Another example from the event centered on a 27-year-old high school teacher going to the emergency room after her Apple Watch detected an abnormally high heart rate. According to the teacher, “My doctor said, it was your watch that saved your life.”
Apple has always presented its products as tools for creativity, productivity, and a positive, albeit ambitious, lifestyle filled with friends, family, healthy habits, and outdoor activities. Some of that was still on display at this year’s event, but there was also a new message. The company has positioned many of its products and features as safety nets in a shaky world.
Apple has announced new car accident detection technology on both the Apple Watch and iPhone that it says can determine the “accurate moment of impact” using the device’s barometer, GPS and microphone. “We really hope you’ll never need it, but feel a little safe every time you get into a car,” said Ron Huang, Apple’s vice president of sensing and communication, during the announcement.
While it’s arguably a continuation of Apple’s focus on health features, particularly with its smartwatches, the focus on these intimidating use cases has raised some eyebrows among industry watchers. “It was a bit of a surprise to see Apple come up with a worrisome approach and position its devices as a potential life saver,” said Ramon Lamas, director of research at market research firm IDC.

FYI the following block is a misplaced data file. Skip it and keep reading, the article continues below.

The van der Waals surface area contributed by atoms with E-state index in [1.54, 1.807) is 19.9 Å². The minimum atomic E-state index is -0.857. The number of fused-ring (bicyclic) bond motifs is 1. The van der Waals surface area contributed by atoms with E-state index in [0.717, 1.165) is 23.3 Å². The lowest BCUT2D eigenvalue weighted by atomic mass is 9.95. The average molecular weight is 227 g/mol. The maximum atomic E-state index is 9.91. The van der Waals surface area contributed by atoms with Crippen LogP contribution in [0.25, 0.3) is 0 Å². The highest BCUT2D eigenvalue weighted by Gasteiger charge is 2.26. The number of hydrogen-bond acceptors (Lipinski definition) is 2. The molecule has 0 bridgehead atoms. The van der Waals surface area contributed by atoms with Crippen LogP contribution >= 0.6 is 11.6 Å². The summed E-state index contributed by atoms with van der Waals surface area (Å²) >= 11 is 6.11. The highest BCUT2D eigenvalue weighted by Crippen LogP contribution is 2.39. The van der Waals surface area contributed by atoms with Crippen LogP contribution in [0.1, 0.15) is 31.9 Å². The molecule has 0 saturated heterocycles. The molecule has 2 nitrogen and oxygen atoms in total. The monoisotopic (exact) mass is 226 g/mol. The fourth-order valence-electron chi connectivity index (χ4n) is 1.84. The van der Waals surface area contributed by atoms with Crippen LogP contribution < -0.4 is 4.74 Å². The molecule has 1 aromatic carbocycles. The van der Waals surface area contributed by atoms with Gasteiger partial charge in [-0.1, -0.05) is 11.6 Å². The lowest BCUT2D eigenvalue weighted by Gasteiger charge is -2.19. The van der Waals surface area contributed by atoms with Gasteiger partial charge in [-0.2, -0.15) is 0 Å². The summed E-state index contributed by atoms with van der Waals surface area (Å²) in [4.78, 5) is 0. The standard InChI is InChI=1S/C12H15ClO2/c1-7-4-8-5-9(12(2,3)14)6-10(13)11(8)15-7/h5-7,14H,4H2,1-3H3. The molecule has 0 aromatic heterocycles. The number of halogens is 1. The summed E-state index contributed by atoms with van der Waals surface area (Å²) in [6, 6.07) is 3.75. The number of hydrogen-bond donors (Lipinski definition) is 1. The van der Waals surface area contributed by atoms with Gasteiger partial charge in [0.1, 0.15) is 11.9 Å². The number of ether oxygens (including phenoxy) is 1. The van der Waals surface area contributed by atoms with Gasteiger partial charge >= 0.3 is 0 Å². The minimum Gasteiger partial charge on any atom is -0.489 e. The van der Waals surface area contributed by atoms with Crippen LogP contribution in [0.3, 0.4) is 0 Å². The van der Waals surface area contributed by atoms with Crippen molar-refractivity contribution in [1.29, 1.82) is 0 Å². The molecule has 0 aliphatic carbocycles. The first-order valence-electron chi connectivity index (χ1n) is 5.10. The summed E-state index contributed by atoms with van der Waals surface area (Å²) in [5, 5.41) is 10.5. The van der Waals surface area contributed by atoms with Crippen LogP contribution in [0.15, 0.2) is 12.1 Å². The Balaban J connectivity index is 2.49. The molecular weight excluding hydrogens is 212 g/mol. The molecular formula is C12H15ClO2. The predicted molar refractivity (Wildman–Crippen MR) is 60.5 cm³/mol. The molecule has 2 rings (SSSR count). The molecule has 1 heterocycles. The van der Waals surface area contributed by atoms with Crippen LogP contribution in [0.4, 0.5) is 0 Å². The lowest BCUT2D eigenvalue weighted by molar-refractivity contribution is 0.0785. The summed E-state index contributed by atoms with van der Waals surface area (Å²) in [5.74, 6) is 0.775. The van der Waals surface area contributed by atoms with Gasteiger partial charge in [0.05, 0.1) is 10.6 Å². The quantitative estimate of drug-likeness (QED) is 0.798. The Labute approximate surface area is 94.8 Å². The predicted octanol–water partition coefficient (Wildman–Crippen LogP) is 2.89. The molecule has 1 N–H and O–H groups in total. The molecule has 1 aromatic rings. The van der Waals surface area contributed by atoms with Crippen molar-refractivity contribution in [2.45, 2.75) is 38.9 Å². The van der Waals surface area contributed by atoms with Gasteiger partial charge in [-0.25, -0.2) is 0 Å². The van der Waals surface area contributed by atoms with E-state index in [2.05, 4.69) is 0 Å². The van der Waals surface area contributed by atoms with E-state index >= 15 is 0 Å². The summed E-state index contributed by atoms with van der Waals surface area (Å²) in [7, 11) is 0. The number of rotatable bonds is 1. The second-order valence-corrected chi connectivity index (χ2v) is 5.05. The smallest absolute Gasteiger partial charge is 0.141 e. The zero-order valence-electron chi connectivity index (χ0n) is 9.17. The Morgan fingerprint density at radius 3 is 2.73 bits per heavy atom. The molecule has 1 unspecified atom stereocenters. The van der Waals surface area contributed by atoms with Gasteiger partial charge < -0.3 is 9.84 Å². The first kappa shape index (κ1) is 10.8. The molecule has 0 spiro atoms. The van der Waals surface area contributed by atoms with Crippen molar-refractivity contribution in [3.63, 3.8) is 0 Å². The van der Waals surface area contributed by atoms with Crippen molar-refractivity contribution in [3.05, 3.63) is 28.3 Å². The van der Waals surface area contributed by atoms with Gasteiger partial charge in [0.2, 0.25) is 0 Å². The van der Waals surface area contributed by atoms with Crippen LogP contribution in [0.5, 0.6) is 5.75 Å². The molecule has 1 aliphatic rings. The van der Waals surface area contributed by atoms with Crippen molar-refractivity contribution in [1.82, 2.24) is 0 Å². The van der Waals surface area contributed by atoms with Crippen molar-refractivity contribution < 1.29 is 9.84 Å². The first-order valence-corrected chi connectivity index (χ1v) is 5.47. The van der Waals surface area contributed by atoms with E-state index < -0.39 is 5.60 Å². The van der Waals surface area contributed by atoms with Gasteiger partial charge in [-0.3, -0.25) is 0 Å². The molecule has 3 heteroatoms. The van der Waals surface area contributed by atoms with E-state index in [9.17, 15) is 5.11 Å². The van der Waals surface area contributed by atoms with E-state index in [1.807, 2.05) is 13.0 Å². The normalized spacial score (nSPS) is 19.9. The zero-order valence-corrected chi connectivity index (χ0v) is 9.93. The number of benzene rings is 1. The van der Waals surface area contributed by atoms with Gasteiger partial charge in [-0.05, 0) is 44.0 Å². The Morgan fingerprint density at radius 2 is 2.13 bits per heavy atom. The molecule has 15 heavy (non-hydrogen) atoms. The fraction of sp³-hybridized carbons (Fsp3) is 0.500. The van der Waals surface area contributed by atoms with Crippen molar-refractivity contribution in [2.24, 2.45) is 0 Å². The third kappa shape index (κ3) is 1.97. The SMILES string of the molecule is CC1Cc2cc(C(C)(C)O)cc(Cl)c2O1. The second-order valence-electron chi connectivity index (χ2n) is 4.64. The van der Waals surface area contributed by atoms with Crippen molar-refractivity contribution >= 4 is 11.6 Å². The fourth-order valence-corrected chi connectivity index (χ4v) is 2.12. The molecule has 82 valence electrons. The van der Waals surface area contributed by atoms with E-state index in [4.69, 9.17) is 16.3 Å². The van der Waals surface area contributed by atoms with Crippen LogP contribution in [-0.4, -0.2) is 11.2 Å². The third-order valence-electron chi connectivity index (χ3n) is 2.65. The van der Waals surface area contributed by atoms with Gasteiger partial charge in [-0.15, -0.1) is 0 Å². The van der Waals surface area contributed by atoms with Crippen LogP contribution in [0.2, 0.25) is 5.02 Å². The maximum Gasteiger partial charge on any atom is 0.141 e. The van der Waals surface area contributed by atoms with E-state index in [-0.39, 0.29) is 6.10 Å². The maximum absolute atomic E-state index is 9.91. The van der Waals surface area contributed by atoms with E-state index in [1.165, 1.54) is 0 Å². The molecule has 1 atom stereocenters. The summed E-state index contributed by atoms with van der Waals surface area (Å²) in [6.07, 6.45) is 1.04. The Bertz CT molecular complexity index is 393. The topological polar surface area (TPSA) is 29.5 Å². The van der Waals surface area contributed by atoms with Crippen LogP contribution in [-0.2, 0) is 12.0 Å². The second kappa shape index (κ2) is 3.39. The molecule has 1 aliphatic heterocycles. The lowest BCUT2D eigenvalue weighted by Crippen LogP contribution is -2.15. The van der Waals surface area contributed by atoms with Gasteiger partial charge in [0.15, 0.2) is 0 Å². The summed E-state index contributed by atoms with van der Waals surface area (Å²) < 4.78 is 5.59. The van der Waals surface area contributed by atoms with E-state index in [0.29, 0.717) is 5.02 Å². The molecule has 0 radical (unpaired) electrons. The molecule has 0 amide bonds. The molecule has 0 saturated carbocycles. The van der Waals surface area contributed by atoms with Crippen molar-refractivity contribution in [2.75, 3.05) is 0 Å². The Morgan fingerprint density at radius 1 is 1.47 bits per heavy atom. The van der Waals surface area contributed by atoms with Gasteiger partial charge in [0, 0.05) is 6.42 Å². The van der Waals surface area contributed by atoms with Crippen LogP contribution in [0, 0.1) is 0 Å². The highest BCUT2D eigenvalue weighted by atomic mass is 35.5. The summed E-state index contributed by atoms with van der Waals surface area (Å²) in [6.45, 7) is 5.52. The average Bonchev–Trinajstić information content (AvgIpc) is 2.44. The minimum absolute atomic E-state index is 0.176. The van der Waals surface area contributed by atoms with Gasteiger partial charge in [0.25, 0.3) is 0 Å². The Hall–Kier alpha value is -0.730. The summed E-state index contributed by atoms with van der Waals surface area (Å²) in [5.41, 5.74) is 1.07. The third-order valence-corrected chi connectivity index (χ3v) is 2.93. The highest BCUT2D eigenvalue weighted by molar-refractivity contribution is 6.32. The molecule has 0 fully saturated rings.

“These emergency features are like the safety bags in your car: You don’t need them all the time, but you are grateful when you need them,” Lamas said.
The shift in tone comes as Apple faces a new economic landscape that could make it difficult to persuade customers to pay three and four digits to upgrade their devices — especially when some of these products are not fundamentally different from the previous year.
“Polishing on the revolution is not a bad thing, but if the portfolios tighten with the economy, these announcements will be much more difficult to sell without anything new,” said Eric Abruzzis, director of research at market research firm ABI Research.
Abbruzzese said a focus on health and safety could also help Apple boost its subscription services business, which has been one of the fastest growing revenue lines in recent years. As he points out, the satellite connection is “only free for two years.” (Apple has yet to specify how much it will cost.) Furthermore, “Advance Health Tools seems just another way to sell Fitness+ more aggressively.”
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